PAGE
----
If Melanie Griffith had a fairy godmother, she couldn't seem more enchanted. She radiates contentment and when she talks about her family her face shines.
It wasn't always like that.Griffith is married to actor Don Johnson for the second time. The have a year-old daughter. She was married in between to actor Steven Bauer with whom she has a 5-year-old son. And Johnson has a son, 7, from an earlier marriage.
Most of her talk these days is about the family - hers, his and theirs - her family. She thinks acting helps her to be a better mother and mothering makes her a better actress.
"It's not just about me anymore. Life is about my kids, my family, my husband. And then it's about me. And I thing it makes it better," she says in her soft, little-girl voice. "If your're just self-occupied, then I don't think you have as much to give."
Griffiths current film, "Pacific Heights," took some giving. She plays half of a home-owing couple who find themselves at the mercy of a psycho-pathic tenant. As the resourceful Patty, Griffith must deal with the menance on both a physical and emotional level. As the danger intensifies, Patty takes matters into her own hands.
"I like a movie where the woman does something about the situation, where she doesn't just show up," Griffith says.
"Pacific Heights" is reminiscent of the old Hitchcock thrillers. Griffith's mother, Tippi Hedren, starred in two Hitchcock films, "Marnie" and "The Birds."
But Griffith didn't seek her counsel. "I didn't see a similarity (between the films)," Griffith says. "I really don't compare myself to my mom.
Hedren does have a cameo in "Pacific Heights." She plays a wealthy Beverly Hills matron stalked by the villain as his next mark.
The 33-year-old Griffith seems as puzzled as anyone by the upward spiral of her career. "I'm just fortunate that I keep getting jobs," she says, brushing her slender hand through blonde, curly hair. "I went for years without a job. Now I have two movies coming out back-to-back."
She just finished "Bonfire or the Vanities" and has started on "Shining Through," which is filming in London Berlin.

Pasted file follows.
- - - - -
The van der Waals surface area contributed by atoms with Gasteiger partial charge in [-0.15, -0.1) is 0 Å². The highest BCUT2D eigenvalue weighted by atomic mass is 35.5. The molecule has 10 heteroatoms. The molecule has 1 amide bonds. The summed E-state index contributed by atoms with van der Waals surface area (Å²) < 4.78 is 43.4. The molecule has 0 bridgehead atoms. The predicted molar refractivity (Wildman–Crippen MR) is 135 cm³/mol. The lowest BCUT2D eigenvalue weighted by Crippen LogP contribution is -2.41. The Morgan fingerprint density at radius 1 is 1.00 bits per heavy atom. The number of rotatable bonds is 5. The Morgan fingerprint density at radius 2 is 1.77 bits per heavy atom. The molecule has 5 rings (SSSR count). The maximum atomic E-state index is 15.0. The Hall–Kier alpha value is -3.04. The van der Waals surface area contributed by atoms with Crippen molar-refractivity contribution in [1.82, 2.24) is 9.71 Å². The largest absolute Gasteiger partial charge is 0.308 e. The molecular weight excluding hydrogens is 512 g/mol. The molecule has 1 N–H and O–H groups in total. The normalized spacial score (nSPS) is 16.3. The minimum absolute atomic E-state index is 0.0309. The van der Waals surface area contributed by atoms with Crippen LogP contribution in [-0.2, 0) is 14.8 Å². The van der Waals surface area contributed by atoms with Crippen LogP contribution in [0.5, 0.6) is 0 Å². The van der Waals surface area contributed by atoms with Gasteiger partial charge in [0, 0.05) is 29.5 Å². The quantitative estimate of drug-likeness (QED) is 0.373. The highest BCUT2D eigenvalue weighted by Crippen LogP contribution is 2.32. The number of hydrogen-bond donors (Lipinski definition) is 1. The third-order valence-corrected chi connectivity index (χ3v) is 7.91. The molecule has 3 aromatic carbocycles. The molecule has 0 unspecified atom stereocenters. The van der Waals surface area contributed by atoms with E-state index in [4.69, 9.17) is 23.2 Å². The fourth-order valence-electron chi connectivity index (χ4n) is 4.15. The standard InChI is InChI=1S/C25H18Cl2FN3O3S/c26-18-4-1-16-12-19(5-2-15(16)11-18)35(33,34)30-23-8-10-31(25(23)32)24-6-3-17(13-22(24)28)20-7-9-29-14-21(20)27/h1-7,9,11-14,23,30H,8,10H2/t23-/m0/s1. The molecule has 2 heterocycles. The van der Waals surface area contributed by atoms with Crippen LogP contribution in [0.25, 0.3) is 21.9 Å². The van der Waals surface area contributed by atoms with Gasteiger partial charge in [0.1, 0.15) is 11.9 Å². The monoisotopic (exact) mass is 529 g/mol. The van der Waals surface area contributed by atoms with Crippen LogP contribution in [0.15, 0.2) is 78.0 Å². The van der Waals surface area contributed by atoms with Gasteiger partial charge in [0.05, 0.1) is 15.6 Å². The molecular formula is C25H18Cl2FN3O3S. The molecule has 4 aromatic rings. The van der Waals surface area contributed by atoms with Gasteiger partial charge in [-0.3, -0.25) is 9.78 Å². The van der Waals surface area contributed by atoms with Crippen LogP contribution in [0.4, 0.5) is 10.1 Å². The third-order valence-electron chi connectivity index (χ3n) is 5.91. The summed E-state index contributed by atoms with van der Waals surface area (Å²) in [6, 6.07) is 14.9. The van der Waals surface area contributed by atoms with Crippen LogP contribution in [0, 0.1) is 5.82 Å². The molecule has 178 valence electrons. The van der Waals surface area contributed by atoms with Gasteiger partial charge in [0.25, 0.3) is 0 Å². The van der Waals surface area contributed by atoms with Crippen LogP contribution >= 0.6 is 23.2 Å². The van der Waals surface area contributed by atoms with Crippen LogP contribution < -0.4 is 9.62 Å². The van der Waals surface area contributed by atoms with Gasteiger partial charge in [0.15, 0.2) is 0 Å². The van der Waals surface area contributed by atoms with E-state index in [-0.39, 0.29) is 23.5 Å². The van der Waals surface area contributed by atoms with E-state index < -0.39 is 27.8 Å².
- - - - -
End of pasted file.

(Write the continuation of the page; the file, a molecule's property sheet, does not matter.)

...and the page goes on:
Though she has starred in a steady stream of features, including "Body Double," "Something Wild" and "The Milagro Beanfield War," she credits her role in "Working Girl" and beating a drug and drinking problem for jump-starting her career.
"If I ever chose to drink again or do drugs, I wouldn't have my career or my family."
Maintaining that balance between career and parenthood is always difficult. It's especially so when work takes both partners to the far reaches of the world.
Johnson will be starting "Harley Davidson and the Marlboro Man" in Tuscon and Los Angeles while Griffith is doing "Shining Through" in Europe.
"We don't want to do it a lot, but it's kinda the combination of the two movies that we're gonna do separately are so good that we couldn't not do it right now. So we're going to make a concentrated effort to stay very close throught the phone and then flying to meet each other somewhere in the world on weekends."
When they're not working, they spend time at their ranch in Aspen, Colo.
"Don gave me a bay quarter-horse named Sierra," Griffith says. "And we have mutts and ponies for the kids."
In a family caught up with ponies and diapers and Little League, it's easy to forget that the two of them are often the center of attention.
Griffith says they talk to the two older children about the adulation. "We tell them not everybody has this in their life. Not everybody gets their picture taken. Not everybody gets to be as fortunate as we are.
"And we try to stress with them that they're very fortunate children. They have a whole lot and a lot of opportunities are handed to them. They're still very young, but we're very conscious of keeping them level."